More Physical Therapy Aids Stroke Rehab
Extended Therapy Helps Stroke Survivors Regain Mobility
WebMD News Archive
Aug. 14, 2003 -- A progressive, extended physical therapy
program for stroke survivors may allow them to make greater strides in
regaining lost mobility, balance, and endurance.
New research shows that a more aggressive approach to stroke
rehabilitation can speed recovery and reduce the risk of further disability
among stroke survivors better than short-term programs.
Stroke is the leading cause of disability among older Americans
and the most frequent cause for using rehabilitation services. Falls after a
stroke due to loss of balance are also a common cause of additional disability
among stroke survivors.
Contrary to Traditional Belief
Traditionally, experts believed that stroke patients reached
their most dramatic recovery within the first 30 days after a stroke. But
researchers say these findings show that a structured, 12-week physical therapy
program that targets rebuilding strength, balance, mobility, and upper body
function can produce greater benefits.
"We demonstrated that by providing a home-based exercise
program that's much more aggressive than what is typically prescribed, stroke
survivors can improve their walking ability, balance and cardiovascular
endurance," says researcher Pamela W. Duncan, PhD, a physical therapy
professor at the University of Florida in Gainesville, in a news release.
The study appears in Stroke: Journal of the American Heart
Extending Stroke Rehab Beyond Discharge
Researchers say that hospital stays after stroke have decreased
in recent years and recovery is often not complete at the time of
"After hospital discharge, stroke survivors continue to
improve," says Duncan. "But available therapy is highly variable.
Additional therapy often lasts only a few weeks and lacks progression in
intensity and task complexity. We investigated the effect of structured,
progressive intervention on recovery."
Researchers studied 92 stroke survivors who were an average of
70 years old, had suffered a mild to moderate stroke, and had completed
in-hospital stroke rehabilitation. The men and women were randomly divided into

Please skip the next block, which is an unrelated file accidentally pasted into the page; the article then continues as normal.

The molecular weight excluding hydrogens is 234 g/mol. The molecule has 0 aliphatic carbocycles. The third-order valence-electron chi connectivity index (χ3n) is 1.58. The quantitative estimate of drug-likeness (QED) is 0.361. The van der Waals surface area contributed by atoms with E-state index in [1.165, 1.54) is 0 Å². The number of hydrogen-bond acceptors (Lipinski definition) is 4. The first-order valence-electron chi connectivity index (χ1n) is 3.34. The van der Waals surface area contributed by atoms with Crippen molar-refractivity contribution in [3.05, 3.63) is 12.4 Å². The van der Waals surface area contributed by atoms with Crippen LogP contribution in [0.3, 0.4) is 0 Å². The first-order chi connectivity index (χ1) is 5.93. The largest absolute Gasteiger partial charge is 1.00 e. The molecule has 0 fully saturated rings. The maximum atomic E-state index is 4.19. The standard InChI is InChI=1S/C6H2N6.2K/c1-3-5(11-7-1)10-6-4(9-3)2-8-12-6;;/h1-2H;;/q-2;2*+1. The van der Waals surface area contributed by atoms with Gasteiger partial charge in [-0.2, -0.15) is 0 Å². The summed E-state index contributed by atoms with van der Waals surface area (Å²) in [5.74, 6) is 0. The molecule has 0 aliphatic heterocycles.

two groups. One received a structured, progressive exercise program, and the
other received "usual care," which ranged from no additional therapy at
all to limited physical or occupational therapy, for 12 weeks.
The extended physical therapy group completed exercises that
focused on rebuilding strength, balance, endurance, and encouraging use of the
affected arm and/or leg during 36 sessions supervised by a physical or
The usual care group received an average about nine physical
therapy visits and an average of 10 occupational therapy visits that primarily
consisted of balance and mobility exercises.
More Therapy, More Recovery
The researchers found that both groups showed improvement after
three months of stroke rehabilitation on either program, but the structured
group experienced significantly more improvement in several key areas, such
- Higher scores on balance tests
- Patients were able to bicycle an average of 1.4 minutes longer during an
exercise stress test than at the start of the study vs. an average improvement
of 0.16 among the usual care group.
- They walked an average of 200 feet farther in 6 minutes after treatment
compared with an average of an extra 110 feet achieved by the other group.
Gains in strength and arm/leg function were not significantly
different between the two groups, but among those who were mildly paralyzed,
upper extremity gains were greater among the structured group.
But researchers say implementing such an extended stroke
rehabilitation program for would be challenging due to the additional
Duncan says additional studies should look at whether these
physical therapy exercises could be performed at home without a therapist's
supervision and whether the benefits are sustained beyond 12 weeks.